Concerns around “pay to stay” fees

Written on 5 Dec 2014

Premier Foods (whose brands include Mr Kipling’s, Ambrosia, Bisto and Oxo) hit the headlines today as suppliers challenge the food producer’s commercial terms. These require lump sum payments to remain on Premier Foods’ approved supplier list – so called “pay to stay” fees. A number of Premier Foods’ 1,000 suppliers question the legality of the fees under competition law.

Pay to stay fees are common in the retail sector and so the debate around Premier Foods’ terms will be of keen interest to a significant number of suppliers, producers and retailers within the sector.

In 2013, the OFT commissioned an extensive study into the effect of pay to stay fees (along with other similar terms, known collectively as “reverse-fixed payments” such as lump sum payments to retailers for shelf space) and concluded that these terms are not necessarily anti-competitive. Whilst pay to stay fees might give rise to anti-competitive effects (where a producer leverages market power to demand unreasonable payments, for example), in some circumstances pay to stay fees can actually give rise to pro-competitive outcomes (such as where the producer shares the risk of trialling a new product with a retailer).

The Labour party has campaigned for the outlaw of pay to stay fees, but these calls have been consistently resisted by the Government. Despite this, BIS has recently stated that the fees are “a hugely important issue” that ministers are “taking very seriously”. The publicity surrounding Premier Foods’ terms may prompt the Government and the Competition and Markets Authority (which has taken over from the OFT as the UK competition regulator) to push the issue up their priority lists.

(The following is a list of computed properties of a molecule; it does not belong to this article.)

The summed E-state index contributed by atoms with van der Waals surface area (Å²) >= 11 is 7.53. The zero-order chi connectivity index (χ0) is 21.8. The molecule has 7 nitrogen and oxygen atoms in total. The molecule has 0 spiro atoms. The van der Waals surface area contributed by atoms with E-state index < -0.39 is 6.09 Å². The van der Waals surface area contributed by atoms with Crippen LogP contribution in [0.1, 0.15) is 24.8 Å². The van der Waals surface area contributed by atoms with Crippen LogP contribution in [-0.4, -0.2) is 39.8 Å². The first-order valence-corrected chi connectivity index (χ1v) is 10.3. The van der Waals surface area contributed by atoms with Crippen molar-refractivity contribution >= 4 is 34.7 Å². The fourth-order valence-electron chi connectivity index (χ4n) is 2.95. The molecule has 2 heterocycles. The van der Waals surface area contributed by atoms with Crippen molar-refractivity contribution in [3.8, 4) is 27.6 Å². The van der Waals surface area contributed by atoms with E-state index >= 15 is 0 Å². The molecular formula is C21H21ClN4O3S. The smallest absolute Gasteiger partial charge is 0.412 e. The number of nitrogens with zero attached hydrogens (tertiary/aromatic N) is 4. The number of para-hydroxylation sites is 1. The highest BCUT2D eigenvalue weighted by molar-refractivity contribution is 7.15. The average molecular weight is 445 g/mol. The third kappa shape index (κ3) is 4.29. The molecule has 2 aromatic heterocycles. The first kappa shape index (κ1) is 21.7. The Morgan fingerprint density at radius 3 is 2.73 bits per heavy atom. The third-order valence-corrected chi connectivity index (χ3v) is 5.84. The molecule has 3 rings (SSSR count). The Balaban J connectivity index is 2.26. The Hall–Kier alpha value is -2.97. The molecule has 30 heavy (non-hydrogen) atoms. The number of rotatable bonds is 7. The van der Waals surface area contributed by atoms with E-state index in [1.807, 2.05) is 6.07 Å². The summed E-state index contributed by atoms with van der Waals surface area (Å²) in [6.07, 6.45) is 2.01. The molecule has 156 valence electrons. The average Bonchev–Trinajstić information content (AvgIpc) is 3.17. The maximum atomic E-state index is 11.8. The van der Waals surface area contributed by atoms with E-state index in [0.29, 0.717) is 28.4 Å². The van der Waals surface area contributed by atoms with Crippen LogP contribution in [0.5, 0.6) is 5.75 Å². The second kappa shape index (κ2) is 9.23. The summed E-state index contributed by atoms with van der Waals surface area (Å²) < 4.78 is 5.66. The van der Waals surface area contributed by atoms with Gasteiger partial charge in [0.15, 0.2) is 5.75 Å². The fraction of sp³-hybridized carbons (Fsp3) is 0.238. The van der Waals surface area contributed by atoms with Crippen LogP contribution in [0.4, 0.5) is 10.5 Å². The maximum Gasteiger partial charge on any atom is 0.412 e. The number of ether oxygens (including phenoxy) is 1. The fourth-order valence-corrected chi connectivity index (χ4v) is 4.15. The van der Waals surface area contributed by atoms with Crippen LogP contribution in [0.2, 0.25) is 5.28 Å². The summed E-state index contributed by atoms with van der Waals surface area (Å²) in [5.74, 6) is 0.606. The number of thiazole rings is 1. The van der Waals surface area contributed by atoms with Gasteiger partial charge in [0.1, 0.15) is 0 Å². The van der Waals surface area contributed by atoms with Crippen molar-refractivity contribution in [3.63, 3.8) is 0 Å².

Alongside the general principles touched on above, Designated Retailers for the purposes of the Groceries Supply Code of Practice (which includes the ten largest supermarkets) are prohibited from imposing listing fees, except in the case of promotion of new products.

So what does this mean for businesses?

  • It is clear, for the time-being at least, that pay to stay (and other reverse-fixed payments) are not presently prohibited by competition law per se.
  • The legality of any specific fee will depend on the circumstances specific to the products, parties and markets affected by it.
  • The risk of complaint, investigation and illegality (and the associated negative publicity and sanctions) is clearly higher for producers and retailers with strong market positions, who might be suspected of leveraging market power to elicit unfair payments. Businesses in this position should think carefully about the imposition of pay to stay fees and should consider constructing a ready-made defence to fend off any complaint and deal quickly with any negative media coverage that might follow.
  • The Government is presently consulting on the imposition of mandatory pay to stay reporting requirements for large companies – larger businesses should be mindful of this potential development.
  • Designated Retailers under the Groceries Supply Code of Practice (and those businesses transacting with Designated Retailers) should be alive to the additional restrictions imposed by the code.